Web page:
The Hippopotamus by T.S. Eliot: Theme & Literary Devices

Instructor: Crystal Hall

Crystal has a bachelor's degree in English, a certification in General Studies, and has assisted in teaching both middle and high school English.

'The Hippopotamus', a poem by T.S. Eliot, demonstrates a comparison between the innocence and truth of the hippopotamus and the hypocrisy and corruption of the Christian church.

Tipping the Scales

'The Hippopotamus' is a poem included in T.S. Eliot's third literary publication, a poetry collection simply called Poems. Written in 1919, shortly after the end of World War I, the poem uses satirical humor to compare the Christian church to a hippopotamus.

Author of

Although Eliot's views of the church were quite serious, he uses this poem to poke fun at Christianity and, perhaps, at his own personal feelings toward the religion. In the end, the hippopotamus is the victor in the balancing act, making the journey to Heaven while the church remains left behind.


The predominant theme in this poem is religion. Eliot eloquently compares the existence of the Christian church to that of the hippopotamus. Both are bulky masses, but while the hippopotamus' weight is literal, the Church's weight is metaphorical. Hippopotamuses are simple, honest creatures; they find their own means of survival and support their own weight while the church, Eliot says, is basically handed its living by donors. Eliot compares the innocence of the animal to the corruption of the Church.

'The hippopotamus' day

Is passed in sleep; at night he hunts;

God works in a mysterious way-

The Church can sleep and feed at once.'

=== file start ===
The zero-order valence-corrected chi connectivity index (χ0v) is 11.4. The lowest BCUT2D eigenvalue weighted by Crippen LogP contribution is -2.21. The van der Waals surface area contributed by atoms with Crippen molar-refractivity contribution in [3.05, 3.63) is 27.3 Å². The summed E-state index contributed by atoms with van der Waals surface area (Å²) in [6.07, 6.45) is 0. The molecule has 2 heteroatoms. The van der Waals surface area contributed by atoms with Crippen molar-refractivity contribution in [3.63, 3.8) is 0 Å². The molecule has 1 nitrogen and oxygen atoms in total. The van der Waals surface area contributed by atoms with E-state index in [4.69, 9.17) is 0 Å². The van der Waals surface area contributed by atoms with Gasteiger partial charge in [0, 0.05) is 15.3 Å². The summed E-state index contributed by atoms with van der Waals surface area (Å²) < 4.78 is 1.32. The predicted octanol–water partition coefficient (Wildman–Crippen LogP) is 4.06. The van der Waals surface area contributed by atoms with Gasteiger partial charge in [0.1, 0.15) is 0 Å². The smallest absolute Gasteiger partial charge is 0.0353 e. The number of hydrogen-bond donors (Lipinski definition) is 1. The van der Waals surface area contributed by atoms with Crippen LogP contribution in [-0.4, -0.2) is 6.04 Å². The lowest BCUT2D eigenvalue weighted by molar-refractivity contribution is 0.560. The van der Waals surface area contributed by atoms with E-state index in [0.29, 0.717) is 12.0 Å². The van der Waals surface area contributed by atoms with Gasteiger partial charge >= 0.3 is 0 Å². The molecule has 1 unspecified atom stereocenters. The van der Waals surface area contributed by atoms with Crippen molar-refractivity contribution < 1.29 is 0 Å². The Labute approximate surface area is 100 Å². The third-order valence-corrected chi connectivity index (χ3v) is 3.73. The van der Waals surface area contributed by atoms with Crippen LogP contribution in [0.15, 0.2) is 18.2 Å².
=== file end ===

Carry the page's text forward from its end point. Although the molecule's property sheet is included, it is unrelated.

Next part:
Literary Devices

One literary device that is prominent throughout 'The Hippopotamus' is satire. Eliot's skepticism and sarcasm, while intertwining humor within the verses, are apparent as his feelings toward Christianity as an organized religion are firm and without question. His image of a hippopotamus playing a harp is both funny and ridiculous, which is how Eliot viewed the Church.

Irony is also present as Eliot contrasts the Christian church, whose dedication is supposed to belong solely to God, with that of the hippopotamus. He makes the point that the animal's existence simply revolves around sleeping and eating, and the animal is more deserving of Heaven.

Simplicity is a literary device that is present throughout the entire poem. 'The Hippopotamus' is only nine stanzas in length, which creates a more basic read for its audience. While other poems contain more material, this particular poem is short and sweet, so to speak. It says what it means, and it means what it says, which makes the bigger picture clearer and more concise.

It is also written as a quatrain, which is a poem that is written in clusters of four-line stanzas; this literary device makes the poetry more exact and more controlled. It keeps the words from flying off the page in order for the reader to better understand the material through a cleaner, more precise style of writing. The alternating rhyming lines of a quatrain lend a smooth, lilting, lyrical flow to the prose.

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